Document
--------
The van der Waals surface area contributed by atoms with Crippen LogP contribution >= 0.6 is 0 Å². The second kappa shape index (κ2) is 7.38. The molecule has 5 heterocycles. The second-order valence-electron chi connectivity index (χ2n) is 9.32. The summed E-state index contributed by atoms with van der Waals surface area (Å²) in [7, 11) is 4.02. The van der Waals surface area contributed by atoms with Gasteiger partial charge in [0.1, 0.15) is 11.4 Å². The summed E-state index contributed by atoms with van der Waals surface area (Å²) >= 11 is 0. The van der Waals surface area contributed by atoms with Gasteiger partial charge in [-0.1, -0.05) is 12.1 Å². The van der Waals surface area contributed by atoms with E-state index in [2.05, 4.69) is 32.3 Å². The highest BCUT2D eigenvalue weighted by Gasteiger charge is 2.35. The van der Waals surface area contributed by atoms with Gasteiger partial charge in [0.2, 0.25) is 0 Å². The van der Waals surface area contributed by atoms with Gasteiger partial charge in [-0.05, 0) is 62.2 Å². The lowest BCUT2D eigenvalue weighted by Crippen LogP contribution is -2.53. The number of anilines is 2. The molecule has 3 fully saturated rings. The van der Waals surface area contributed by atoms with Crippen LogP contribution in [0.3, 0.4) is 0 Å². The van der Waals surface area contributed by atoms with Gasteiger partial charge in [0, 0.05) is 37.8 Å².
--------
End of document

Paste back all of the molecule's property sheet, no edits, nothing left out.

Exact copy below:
The van der Waals surface area contributed by atoms with Crippen LogP contribution >= 0.6 is 0 Å². The second kappa shape index (κ2) is 7.38. The molecule has 5 heterocycles. The second-order valence-electron chi connectivity index (χ2n) is 9.32. The summed E-state index contributed by atoms with van der Waals surface area (Å²) in [7, 11) is 4.02. The van der Waals surface area contributed by atoms with Gasteiger partial charge in [0.1, 0.15) is 11.4 Å². The summed E-state index contributed by atoms with van der Waals surface area (Å²) >= 11 is 0. The van der Waals surface area contributed by atoms with Gasteiger partial charge in [-0.1, -0.05) is 12.1 Å². The van der Waals surface area contributed by atoms with E-state index in [2.05, 4.69) is 32.3 Å². The highest BCUT2D eigenvalue weighted by Gasteiger charge is 2.35. The van der Waals surface area contributed by atoms with Gasteiger partial charge in [0.2, 0.25) is 0 Å². The van der Waals surface area contributed by atoms with Gasteiger partial charge in [-0.05, 0) is 62.2 Å². The lowest BCUT2D eigenvalue weighted by Crippen LogP contribution is -2.53. The number of anilines is 2. The molecule has 3 fully saturated rings. The van der Waals surface area contributed by atoms with Crippen LogP contribution in [0.3, 0.4) is 0 Å². The van der Waals surface area contributed by atoms with Gasteiger partial charge in [0, 0.05) is 37.8 Å².